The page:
Inspired by an energetic, creative preschool teacher named Rebecca, who helped the children learn about volcanoes by creating them—complete with a real volcanic eruption!—Eleanor’s passion for volcanoes now rivals Oscar the Grouch’s love of trash. If you care to listen, or even if you don’t, Eleanor will evangelize about the hot lava that bubbles under a volcano’s crust, how it grows and grows, and finally pushes out and explodes (“with a big BOOM,” she’ll say) when the volcano interrupts. With the excitement of a sports-fan recounting the stats of her favorite player—her voice racing, her eyes wide, her hands conjuring up mountainous images from mid-air—Eleanor will list off the many volcanoes in our area. When she sees a mountain range, or even a large hill, she’ll want you to determine whether it is classified as a volcano. If you’re like me, you’ll find yourself nonchalantly covering your ignorance with “hmmm, let’s look that up when we get home, just to be sure.”

Given Eleanor’s enthusiasm, and with her fifth birthday approaching, it’s no wonder that the idea for the Volcanic Adventure Birthday Trip popped into my head. We gave Eleanor the choice: “would you rather have a birthday party at our house, complete with cake, entertainment, and unlimited guests, or would you rather invite one of your best friends and go visit a volcano for the day?” I might as well have asked her whether she preferred a mound of slimy, green vegetables or a bucket of Halloween candy for dinner. Eleanor danced around in circles, yelling “Volcano! Volcano! Volcano!” before the question had fully passed over my lips.

However, some ideas are better in theory than in practice. Problem one: our family drafted and signed the Covenant Regarding Intent to Experience Volcanic Adventure in early September, while the temperatures lingered comfortably in the 70s, when the Parties to the Covenant envisioned a warm forest foray, complete with picnic basket, Frisbees, and layers of greasy sunscreen. By the time the Adventure actually began, the temperature had dropped to the 40s, and we’d entered the Rainy Season in earnest. It is November in the Pacific Northwest, after all.

Problem two: I stubbornly ignored the “don’t-put-all-of-your-eggs-in-one-basket” adage and insisted that Eleanor invite only one friend. This seemed a reasonable restriction given that we have three children of our own, and the precarious adult-to-child ratio was already endangered. But sadly, the day before the excursion, Eleanor’s friend’s mom emailed me and said that the friend couldn’t come after all because her grandparents were visiting from out-of-town. Luckily, the friend’s mom had hinted at such misfortune earlier in the week and I had called my Dad, a.k.a. Grandpa—Eleanor’s favorite person in the world—the one whose picture she’s taped on her bedroom wall, right next to her bed, so “he can always be with her”—and he graciously agreed to travel five hours to our house on Friday after work in order to spend Saturday traveling six hours in our van.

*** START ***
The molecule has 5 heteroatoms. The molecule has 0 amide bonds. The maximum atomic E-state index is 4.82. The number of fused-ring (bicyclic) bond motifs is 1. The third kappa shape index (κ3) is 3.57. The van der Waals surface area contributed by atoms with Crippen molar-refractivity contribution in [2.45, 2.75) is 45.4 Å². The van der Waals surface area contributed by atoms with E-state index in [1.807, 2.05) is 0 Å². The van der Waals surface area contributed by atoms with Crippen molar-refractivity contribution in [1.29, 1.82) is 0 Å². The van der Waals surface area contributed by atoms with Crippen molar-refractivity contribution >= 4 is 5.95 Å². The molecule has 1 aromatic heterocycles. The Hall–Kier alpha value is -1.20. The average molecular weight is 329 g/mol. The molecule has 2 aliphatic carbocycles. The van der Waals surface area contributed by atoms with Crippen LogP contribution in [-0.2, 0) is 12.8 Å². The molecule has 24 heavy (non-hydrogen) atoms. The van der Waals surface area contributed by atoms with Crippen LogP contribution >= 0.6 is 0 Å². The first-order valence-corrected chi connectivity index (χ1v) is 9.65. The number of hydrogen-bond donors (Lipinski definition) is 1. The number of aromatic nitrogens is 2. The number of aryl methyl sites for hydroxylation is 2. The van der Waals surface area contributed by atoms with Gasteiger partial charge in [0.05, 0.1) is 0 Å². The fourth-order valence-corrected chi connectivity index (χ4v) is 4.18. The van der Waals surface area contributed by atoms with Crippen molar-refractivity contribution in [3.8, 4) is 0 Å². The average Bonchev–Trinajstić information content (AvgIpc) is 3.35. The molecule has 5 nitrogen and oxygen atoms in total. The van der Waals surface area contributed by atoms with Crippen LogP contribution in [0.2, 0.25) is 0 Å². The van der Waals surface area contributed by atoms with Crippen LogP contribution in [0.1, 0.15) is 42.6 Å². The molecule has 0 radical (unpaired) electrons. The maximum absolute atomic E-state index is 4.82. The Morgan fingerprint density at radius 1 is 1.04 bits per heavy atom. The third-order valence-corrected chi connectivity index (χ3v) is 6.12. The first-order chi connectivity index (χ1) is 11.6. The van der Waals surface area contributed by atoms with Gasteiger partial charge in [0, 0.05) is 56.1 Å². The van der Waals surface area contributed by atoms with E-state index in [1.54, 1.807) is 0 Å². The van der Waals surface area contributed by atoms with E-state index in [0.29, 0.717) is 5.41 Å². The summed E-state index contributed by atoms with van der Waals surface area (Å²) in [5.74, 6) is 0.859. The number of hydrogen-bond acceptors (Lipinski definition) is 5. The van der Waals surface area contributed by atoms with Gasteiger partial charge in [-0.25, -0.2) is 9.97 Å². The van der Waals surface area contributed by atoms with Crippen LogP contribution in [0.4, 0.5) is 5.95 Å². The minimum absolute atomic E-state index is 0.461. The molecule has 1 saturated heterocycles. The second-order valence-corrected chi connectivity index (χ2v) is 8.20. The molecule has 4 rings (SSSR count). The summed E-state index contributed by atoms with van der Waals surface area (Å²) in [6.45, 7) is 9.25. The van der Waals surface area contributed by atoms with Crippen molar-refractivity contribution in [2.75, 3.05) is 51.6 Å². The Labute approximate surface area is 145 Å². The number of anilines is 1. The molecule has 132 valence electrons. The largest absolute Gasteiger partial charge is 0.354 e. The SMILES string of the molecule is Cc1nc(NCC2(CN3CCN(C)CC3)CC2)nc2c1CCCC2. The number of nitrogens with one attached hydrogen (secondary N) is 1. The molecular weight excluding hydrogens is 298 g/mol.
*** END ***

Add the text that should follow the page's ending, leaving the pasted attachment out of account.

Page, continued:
Did I say six hours? Because mapquest predicted two hours each way, which only adds up to four hours in my head. It’s either because of my fuzzy math, (don’t you imagine numbers dressed in cashmere when you hear that phrase?) or because we forgot that mapquest usually assumes a 60 mile per hour speed limit, even when the road is windier than a snake preparing to strike.

Driving to the mountain, with the angry rain noisily pelting the windshield—each drop warning “Turn around! Turn around!”—Tobin and I discussed the possible scenarios that we might encounter at our destination. The worst case, we agreed, would be if it continued to rain when we arrived, since our clothes would hold up to only a few minutes of rain-play. “Did it? Did it keep raining?” I hear you asking. Yes, friends, it did, and it was windy, too. We bundled with mittens, hats, and winter coats, (and snow pants for some), and we still barely made it the 50 yards from our van to the visitor’s center without freezing.